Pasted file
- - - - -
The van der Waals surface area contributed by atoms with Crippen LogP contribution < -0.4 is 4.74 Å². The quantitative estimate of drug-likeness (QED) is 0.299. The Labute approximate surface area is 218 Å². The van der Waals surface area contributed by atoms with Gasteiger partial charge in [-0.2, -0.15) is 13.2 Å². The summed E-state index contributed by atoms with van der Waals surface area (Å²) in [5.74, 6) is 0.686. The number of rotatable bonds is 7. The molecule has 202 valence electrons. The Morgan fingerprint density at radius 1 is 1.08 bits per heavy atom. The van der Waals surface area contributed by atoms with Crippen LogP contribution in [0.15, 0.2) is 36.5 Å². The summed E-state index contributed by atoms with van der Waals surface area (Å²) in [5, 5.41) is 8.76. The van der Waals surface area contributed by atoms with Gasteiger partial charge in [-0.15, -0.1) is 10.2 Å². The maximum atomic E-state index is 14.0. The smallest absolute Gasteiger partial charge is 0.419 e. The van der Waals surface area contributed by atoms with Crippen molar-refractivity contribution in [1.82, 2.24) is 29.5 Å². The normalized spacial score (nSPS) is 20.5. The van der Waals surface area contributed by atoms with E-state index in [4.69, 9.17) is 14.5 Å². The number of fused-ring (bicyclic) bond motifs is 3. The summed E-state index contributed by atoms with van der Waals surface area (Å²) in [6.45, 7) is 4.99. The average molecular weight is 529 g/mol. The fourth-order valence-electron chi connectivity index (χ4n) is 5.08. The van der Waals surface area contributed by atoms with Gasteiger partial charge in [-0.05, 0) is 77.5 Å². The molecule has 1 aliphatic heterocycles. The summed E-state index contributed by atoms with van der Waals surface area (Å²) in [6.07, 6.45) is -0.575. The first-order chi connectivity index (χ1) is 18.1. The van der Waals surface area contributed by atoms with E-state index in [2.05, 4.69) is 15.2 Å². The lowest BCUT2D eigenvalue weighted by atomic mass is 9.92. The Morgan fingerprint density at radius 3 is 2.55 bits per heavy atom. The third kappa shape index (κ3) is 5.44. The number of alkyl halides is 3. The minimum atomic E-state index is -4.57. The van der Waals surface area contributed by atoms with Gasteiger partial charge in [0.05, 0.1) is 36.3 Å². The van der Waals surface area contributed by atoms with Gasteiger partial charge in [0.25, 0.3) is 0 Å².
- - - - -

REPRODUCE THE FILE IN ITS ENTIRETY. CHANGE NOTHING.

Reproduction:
The van der Waals surface area contributed by atoms with Crippen LogP contribution < -0.4 is 4.74 Å². The quantitative estimate of drug-likeness (QED) is 0.299. The Labute approximate surface area is 218 Å². The van der Waals surface area contributed by atoms with Gasteiger partial charge in [-0.2, -0.15) is 13.2 Å². The summed E-state index contributed by atoms with van der Waals surface area (Å²) in [5.74, 6) is 0.686. The number of rotatable bonds is 7. The molecule has 202 valence electrons. The Morgan fingerprint density at radius 1 is 1.08 bits per heavy atom. The van der Waals surface area contributed by atoms with Crippen LogP contribution in [0.15, 0.2) is 36.5 Å². The summed E-state index contributed by atoms with van der Waals surface area (Å²) in [5, 5.41) is 8.76. The van der Waals surface area contributed by atoms with Gasteiger partial charge in [-0.15, -0.1) is 10.2 Å². The maximum atomic E-state index is 14.0. The smallest absolute Gasteiger partial charge is 0.419 e. The van der Waals surface area contributed by atoms with Crippen molar-refractivity contribution in [1.82, 2.24) is 29.5 Å². The normalized spacial score (nSPS) is 20.5. The van der Waals surface area contributed by atoms with E-state index in [4.69, 9.17) is 14.5 Å². The number of fused-ring (bicyclic) bond motifs is 3. The summed E-state index contributed by atoms with van der Waals surface area (Å²) in [6.45, 7) is 4.99. The average molecular weight is 529 g/mol. The fourth-order valence-electron chi connectivity index (χ4n) is 5.08. The van der Waals surface area contributed by atoms with Gasteiger partial charge in [-0.05, 0) is 77.5 Å². The molecule has 1 aliphatic heterocycles. The summed E-state index contributed by atoms with van der Waals surface area (Å²) in [6.07, 6.45) is -0.575. The first-order chi connectivity index (χ1) is 18.1. The van der Waals surface area contributed by atoms with E-state index in [2.05, 4.69) is 15.2 Å². The lowest BCUT2D eigenvalue weighted by atomic mass is 9.92. The Morgan fingerprint density at radius 3 is 2.55 bits per heavy atom. The third kappa shape index (κ3) is 5.44. The number of alkyl halides is 3. The minimum atomic E-state index is -4.57. The van der Waals surface area contributed by atoms with Gasteiger partial charge in [0.05, 0.1) is 36.3 Å². The van der Waals surface area contributed by atoms with Gasteiger partial charge in [0.25, 0.3) is 0 Å².